About two years ago, nurses at a facility in Gothenburg switched to a six-hour workday, with 17 extra staff coming in to help pick up the slack. The program ended this February, as the city had budgeted only enough to hire the extra workers for two years.
But a missing factor in the experiment, the new study found, was that there were actually long-term financial savings. That's because the nurses experienced improved well-being from the shorter workweek — and workers with fewer daily hours needed less time off, Bengt Lorentzon, a researcher on the project, told Bloomberg.
The upside of shorter daily work hours
Just how much less time off are we talking? Nurses took 4.7% fewer sick days under the shorter workday schedule than they did before the experiment began. They were also less likely to need time off on short notice.
Finally, the nurses may have been healthier as a result: Two years isn't enough time to truly measure long-term health impacts, but nurses in the study were found to have lower blood pressure than "professional women" overall. They reported feeling less stressed and having more energy.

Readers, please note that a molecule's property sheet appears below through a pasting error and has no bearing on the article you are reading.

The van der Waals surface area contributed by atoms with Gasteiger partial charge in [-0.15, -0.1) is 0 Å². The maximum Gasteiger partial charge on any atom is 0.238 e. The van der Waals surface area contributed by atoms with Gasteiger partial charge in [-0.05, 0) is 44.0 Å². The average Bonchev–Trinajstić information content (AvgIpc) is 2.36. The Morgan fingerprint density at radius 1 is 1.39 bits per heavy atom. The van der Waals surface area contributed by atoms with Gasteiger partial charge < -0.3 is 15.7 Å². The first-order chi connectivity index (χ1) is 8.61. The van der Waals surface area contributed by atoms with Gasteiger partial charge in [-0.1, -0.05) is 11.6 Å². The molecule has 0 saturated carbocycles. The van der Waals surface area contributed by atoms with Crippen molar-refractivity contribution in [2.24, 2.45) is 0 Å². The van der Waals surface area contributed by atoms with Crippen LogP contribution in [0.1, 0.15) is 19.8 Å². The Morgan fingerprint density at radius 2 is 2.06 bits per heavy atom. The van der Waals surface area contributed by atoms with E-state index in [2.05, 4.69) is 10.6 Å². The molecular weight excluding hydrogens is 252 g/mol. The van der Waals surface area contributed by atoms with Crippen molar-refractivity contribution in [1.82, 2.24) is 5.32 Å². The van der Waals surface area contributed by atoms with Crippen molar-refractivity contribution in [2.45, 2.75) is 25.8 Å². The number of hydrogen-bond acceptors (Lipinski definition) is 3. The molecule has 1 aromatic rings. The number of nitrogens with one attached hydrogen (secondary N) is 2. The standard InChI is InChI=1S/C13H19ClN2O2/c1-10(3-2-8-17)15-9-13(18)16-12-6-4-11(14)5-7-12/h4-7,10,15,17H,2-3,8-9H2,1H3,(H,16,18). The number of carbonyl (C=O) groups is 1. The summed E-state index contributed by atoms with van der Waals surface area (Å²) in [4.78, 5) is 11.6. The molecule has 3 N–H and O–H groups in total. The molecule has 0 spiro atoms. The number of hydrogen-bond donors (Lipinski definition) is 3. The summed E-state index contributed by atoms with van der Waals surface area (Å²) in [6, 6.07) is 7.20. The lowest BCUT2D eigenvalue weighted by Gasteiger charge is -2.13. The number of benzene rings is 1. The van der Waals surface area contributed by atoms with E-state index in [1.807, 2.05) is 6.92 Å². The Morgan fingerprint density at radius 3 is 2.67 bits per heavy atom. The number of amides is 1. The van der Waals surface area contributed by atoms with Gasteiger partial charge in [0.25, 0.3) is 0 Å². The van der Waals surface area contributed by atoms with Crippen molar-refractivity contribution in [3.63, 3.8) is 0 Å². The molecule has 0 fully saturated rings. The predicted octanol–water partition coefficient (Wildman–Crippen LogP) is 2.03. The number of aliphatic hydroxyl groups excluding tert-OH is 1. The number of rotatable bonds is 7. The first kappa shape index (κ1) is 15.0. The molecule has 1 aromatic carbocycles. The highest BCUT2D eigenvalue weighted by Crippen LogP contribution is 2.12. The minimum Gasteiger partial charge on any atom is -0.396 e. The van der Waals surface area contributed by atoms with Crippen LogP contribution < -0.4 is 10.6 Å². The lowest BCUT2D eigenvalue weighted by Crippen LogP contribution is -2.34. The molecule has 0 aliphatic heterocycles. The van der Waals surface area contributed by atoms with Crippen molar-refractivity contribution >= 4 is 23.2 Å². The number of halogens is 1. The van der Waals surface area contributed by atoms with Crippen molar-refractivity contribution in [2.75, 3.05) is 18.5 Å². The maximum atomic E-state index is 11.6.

Less on-the-job stress can translate into more positive feelings about your employer, which in turn can make you a better worker. "You're going to be a better nurse when you have good feelings about your employer," Eduardo Sanchez, chief medical officer for prevention at the American Heart Association, told Bloomberg.
Adding up the long-term health savings
The study results suggest shorter days may actually help employers save on worker health care costs. In the U.S., at least, these expenses can range between $4,300 a year for the healthiest employees — to up to $10,000 for those with poor health, according to the American Heart Association. Rather than investing in lavish corporate wellness programs, Bloomberg suggests, just letting workers go home might induce similar effects for less money.
Alas, the six-hour workday probably isn't coming to the U.S. any time soon. The eight-hour (or more) standard might be too embedded in the American mentality to ditch easily, even if it might prove beneficial in the long run, corporate coach Anne Perrin told CNBC. There are also short-term costs to consider: Employers would have to hire more workers to make up for shorter shifts. That may simply not be in the budget.
Now, while you may not be able to squeeze a shorter workday out of your employer, you should at least actually take what vacation you're owed: U.S. workers let hundreds of millions of vacation days go unused each year, an act of martyrdom that may be sucking as much as $223 billion out of the economy. So give your boss some warning — and explain how your work will be covered (by a colleague or through extra prep before you go) — then take the time you are owed. You'll be happier, healthier and maybe even more productive.
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